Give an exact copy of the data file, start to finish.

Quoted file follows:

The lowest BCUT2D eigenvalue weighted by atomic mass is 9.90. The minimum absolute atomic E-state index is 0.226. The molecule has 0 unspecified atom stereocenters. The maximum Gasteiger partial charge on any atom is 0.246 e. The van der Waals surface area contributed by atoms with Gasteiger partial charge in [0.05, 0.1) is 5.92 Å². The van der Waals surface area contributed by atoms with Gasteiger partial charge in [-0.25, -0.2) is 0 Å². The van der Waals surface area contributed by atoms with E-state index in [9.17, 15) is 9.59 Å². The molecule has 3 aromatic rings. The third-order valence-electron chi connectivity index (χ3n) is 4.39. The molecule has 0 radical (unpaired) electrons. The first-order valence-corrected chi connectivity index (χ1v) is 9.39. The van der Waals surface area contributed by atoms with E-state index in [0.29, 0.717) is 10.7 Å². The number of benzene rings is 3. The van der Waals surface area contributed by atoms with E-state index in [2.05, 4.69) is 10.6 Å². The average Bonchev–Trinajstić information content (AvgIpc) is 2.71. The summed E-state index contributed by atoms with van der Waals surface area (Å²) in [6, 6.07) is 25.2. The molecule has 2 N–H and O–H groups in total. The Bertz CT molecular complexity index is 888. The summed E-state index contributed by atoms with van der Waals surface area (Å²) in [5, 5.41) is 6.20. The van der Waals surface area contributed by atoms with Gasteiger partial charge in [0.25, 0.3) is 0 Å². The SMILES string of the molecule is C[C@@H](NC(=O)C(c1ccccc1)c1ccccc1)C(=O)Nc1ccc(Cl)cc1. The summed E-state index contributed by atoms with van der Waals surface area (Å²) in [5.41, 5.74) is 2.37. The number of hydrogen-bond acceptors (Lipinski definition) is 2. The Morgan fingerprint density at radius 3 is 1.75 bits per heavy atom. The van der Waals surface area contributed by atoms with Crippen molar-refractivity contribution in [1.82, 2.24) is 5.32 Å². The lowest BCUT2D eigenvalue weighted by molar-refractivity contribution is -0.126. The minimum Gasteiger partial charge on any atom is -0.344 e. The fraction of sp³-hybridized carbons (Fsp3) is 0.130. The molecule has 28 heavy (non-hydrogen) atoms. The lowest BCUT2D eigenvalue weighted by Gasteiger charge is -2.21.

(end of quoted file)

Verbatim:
The lowest BCUT2D eigenvalue weighted by atomic mass is 9.90. The minimum absolute atomic E-state index is 0.226. The molecule has 0 unspecified atom stereocenters. The maximum Gasteiger partial charge on any atom is 0.246 e. The van der Waals surface area contributed by atoms with Gasteiger partial charge in [0.05, 0.1) is 5.92 Å². The van der Waals surface area contributed by atoms with Gasteiger partial charge in [-0.25, -0.2) is 0 Å². The van der Waals surface area contributed by atoms with E-state index in [9.17, 15) is 9.59 Å². The molecule has 3 aromatic rings. The third-order valence-electron chi connectivity index (χ3n) is 4.39. The molecule has 0 radical (unpaired) electrons. The first-order valence-corrected chi connectivity index (χ1v) is 9.39. The van der Waals surface area contributed by atoms with E-state index in [0.29, 0.717) is 10.7 Å². The number of benzene rings is 3. The van der Waals surface area contributed by atoms with E-state index in [2.05, 4.69) is 10.6 Å². The average Bonchev–Trinajstić information content (AvgIpc) is 2.71. The summed E-state index contributed by atoms with van der Waals surface area (Å²) in [6, 6.07) is 25.2. The molecule has 2 N–H and O–H groups in total. The Bertz CT molecular complexity index is 888. The summed E-state index contributed by atoms with van der Waals surface area (Å²) in [5, 5.41) is 6.20. The van der Waals surface area contributed by atoms with Gasteiger partial charge in [0.25, 0.3) is 0 Å². The SMILES string of the molecule is C[C@@H](NC(=O)C(c1ccccc1)c1ccccc1)C(=O)Nc1ccc(Cl)cc1. The summed E-state index contributed by atoms with van der Waals surface area (Å²) in [5.41, 5.74) is 2.37. The number of hydrogen-bond acceptors (Lipinski definition) is 2. The Morgan fingerprint density at radius 3 is 1.75 bits per heavy atom. The van der Waals surface area contributed by atoms with Crippen molar-refractivity contribution in [1.82, 2.24) is 5.32 Å². The lowest BCUT2D eigenvalue weighted by molar-refractivity contribution is -0.126. The minimum Gasteiger partial charge on any atom is -0.344 e. The fraction of sp³-hybridized carbons (Fsp3) is 0.130. The molecule has 28 heavy (non-hydrogen) atoms. The lowest BCUT2D eigenvalue weighted by Gasteiger charge is -2.21.